What will happen to my credit score if I file for bankruptcy? 24 Answers as of July 15, 2011

Will it be restored after the 10 year period?

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Rosenberg & Press
Rosenberg & Press | Max L. Rosenberg
Your credit is not based on the statute of limitations for when the bankruptcy reporting drops off your report. It is actually based on your use of credit and your debt to income ratio. There are ways of reestablishing your credit within three to five years after filing, depending on how you spend and what methods you take to rebuild. A good consumer attorney can assist you with this. However if you do not use your credit for ten years, even after the bankruptcy drops off your report, you will have no credit at all. Thanks for tuning in.
Answer Applies to: Connecticut
Replied: 7/15/2011
Cartwright Law Firm
Cartwright Law Firm | Andrea Cartwight
Your FICO score normal drops any where from 100-200 points after the filing of a bankruptcy. However, normally by the time a client files for bankruptcy their credit score has already dropped so substantially that filing for bankruptcy does not adversely affect your credit score any further. In a lot of situations, bankruptcy is a client's only alternative. It normally takes 3-4 after the filing of a Chapter 7 bankruptcy to rebuild your credit. Also, if you will be keeping a mortgage and/or car then in some situations your credit may be rebuilt sooner. If you should have any further questions or concerns, please feel free to contact me.
Answer Applies to: Michigan
Replied: 6/23/2011
The Law Office of Mark J. Markus
The Law Office of Mark J. Markus | Mark Markus
Your credit score is a moving target and will adjust based on what you do after filing a bankruptcy case. It never gets "restored"; it always gets adjusted.
Answer Applies to: California
Replied: 6/22/2011
Mercado & Hartung, PLLC
Mercado & Hartung, PLLC | Christopher J. Mercado
Filing BK will have an adverse impact on your credit. It will be reported for generally 7-10yrs.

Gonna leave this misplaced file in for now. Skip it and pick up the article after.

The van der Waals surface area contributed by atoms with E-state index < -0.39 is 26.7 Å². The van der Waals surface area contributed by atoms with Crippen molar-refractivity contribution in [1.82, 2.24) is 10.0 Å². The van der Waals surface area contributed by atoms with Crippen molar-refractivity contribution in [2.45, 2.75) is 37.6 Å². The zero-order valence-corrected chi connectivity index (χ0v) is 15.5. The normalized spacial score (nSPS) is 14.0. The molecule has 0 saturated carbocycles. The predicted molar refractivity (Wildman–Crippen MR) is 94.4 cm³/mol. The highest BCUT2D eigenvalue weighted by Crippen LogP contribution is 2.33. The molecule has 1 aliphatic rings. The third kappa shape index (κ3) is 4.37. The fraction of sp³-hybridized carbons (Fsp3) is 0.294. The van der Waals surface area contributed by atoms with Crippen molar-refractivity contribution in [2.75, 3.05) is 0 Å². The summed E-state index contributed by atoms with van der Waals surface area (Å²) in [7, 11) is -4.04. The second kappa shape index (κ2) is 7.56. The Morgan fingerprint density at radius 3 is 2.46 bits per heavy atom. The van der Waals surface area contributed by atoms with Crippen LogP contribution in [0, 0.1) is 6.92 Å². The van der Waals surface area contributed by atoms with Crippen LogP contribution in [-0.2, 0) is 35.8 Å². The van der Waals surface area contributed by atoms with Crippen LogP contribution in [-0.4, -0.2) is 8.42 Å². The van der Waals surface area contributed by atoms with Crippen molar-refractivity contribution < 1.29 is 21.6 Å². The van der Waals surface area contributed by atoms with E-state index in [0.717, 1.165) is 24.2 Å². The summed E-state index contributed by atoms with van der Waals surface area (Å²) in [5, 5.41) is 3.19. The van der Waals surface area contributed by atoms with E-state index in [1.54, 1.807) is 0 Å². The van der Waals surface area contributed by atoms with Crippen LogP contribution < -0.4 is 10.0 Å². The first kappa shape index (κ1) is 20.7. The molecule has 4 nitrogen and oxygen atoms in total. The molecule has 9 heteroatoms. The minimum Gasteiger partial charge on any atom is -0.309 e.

Answer Applies to: Washington
Replied: 6/22/2011
Law Office of Maureen O' Malley
Law Office of Maureen O' Malley | Maureen O'Malley
Credit scores take a dip after filing, but rise continually if you incur no more debt for awhile. Maybe use cash for 3 years, then check your score again. If it's good, and you get a credit application, fill iy out but charge only what you can afford and pay in full each month. The bankruptcy is removed after 10 years; your score at that point depends on what you do after filing.
Answer Applies to: Virginia
Replied: 6/27/2011
    Janet A. Lawson Bankruptcy Attorney
    Janet A. Lawson Bankruptcy Attorney | Janet Lawson
    If you need to file bankruptcy your credit score is already tanked. It can only go up from here. You can rehabilitate your credit in less than 10 years if you use credit responsibly after the bankruptcy.
    Answer Applies to: California
    Replied: 6/22/2011
    Law Office of Harry L Styron
    Law Office of Harry L Styron | Harry L Styron
    Depending on your income after you file, you may be eligible for an FHA loan 1 year after filing Chapter 13 and 2 years after filing Chapter 7. Other creditors may extend you credit within a year or two. Bankruptcy is just one element of the credit score, which can be rebuilt as soon as someone extends you credit and you establish that you can pay it.